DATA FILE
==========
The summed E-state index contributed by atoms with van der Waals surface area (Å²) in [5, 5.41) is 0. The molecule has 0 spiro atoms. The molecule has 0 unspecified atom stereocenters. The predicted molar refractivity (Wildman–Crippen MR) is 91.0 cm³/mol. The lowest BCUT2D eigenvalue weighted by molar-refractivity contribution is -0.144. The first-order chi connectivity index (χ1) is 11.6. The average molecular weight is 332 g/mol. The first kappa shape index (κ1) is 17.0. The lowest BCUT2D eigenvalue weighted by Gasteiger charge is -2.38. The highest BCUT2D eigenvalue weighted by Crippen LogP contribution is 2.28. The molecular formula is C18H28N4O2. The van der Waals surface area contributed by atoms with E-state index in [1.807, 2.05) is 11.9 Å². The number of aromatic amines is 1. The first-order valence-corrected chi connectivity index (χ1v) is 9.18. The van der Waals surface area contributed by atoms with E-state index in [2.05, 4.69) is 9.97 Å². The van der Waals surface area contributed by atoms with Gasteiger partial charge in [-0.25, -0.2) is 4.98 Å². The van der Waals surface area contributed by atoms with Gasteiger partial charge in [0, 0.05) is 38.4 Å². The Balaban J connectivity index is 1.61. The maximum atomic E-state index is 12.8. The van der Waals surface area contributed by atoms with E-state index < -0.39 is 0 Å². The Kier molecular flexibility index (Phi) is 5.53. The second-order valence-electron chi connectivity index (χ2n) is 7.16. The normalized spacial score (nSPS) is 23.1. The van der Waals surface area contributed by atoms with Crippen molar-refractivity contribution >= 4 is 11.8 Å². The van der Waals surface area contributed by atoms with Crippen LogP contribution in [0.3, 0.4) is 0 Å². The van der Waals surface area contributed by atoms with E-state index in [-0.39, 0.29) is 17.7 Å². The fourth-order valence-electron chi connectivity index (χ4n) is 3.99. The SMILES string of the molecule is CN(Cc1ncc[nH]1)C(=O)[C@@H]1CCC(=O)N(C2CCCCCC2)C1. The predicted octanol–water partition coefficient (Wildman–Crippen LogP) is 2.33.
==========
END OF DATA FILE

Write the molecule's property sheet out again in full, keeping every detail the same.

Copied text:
The summed E-state index contributed by atoms with van der Waals surface area (Å²) in [5, 5.41) is 0. The molecule has 0 spiro atoms. The molecule has 0 unspecified atom stereocenters. The predicted molar refractivity (Wildman–Crippen MR) is 91.0 cm³/mol. The lowest BCUT2D eigenvalue weighted by molar-refractivity contribution is -0.144. The first-order chi connectivity index (χ1) is 11.6. The average molecular weight is 332 g/mol. The first kappa shape index (κ1) is 17.0. The lowest BCUT2D eigenvalue weighted by Gasteiger charge is -2.38. The highest BCUT2D eigenvalue weighted by Crippen LogP contribution is 2.28. The molecular formula is C18H28N4O2. The van der Waals surface area contributed by atoms with E-state index in [1.807, 2.05) is 11.9 Å². The number of aromatic amines is 1. The first-order valence-corrected chi connectivity index (χ1v) is 9.18. The van der Waals surface area contributed by atoms with E-state index in [2.05, 4.69) is 9.97 Å². The van der Waals surface area contributed by atoms with Gasteiger partial charge in [-0.25, -0.2) is 4.98 Å². The van der Waals surface area contributed by atoms with Gasteiger partial charge in [0, 0.05) is 38.4 Å². The Balaban J connectivity index is 1.61. The maximum atomic E-state index is 12.8. The van der Waals surface area contributed by atoms with E-state index < -0.39 is 0 Å². The Kier molecular flexibility index (Phi) is 5.53. The second-order valence-electron chi connectivity index (χ2n) is 7.16. The normalized spacial score (nSPS) is 23.1. The van der Waals surface area contributed by atoms with Crippen molar-refractivity contribution >= 4 is 11.8 Å². The van der Waals surface area contributed by atoms with Crippen LogP contribution in [0.3, 0.4) is 0 Å². The van der Waals surface area contributed by atoms with E-state index in [-0.39, 0.29) is 17.7 Å². The fourth-order valence-electron chi connectivity index (χ4n) is 3.99. The SMILES string of the molecule is CN(Cc1ncc[nH]1)C(=O)[C@@H]1CCC(=O)N(C2CCCCCC2)C1. The predicted octanol–water partition coefficient (Wildman–Crippen LogP) is 2.33.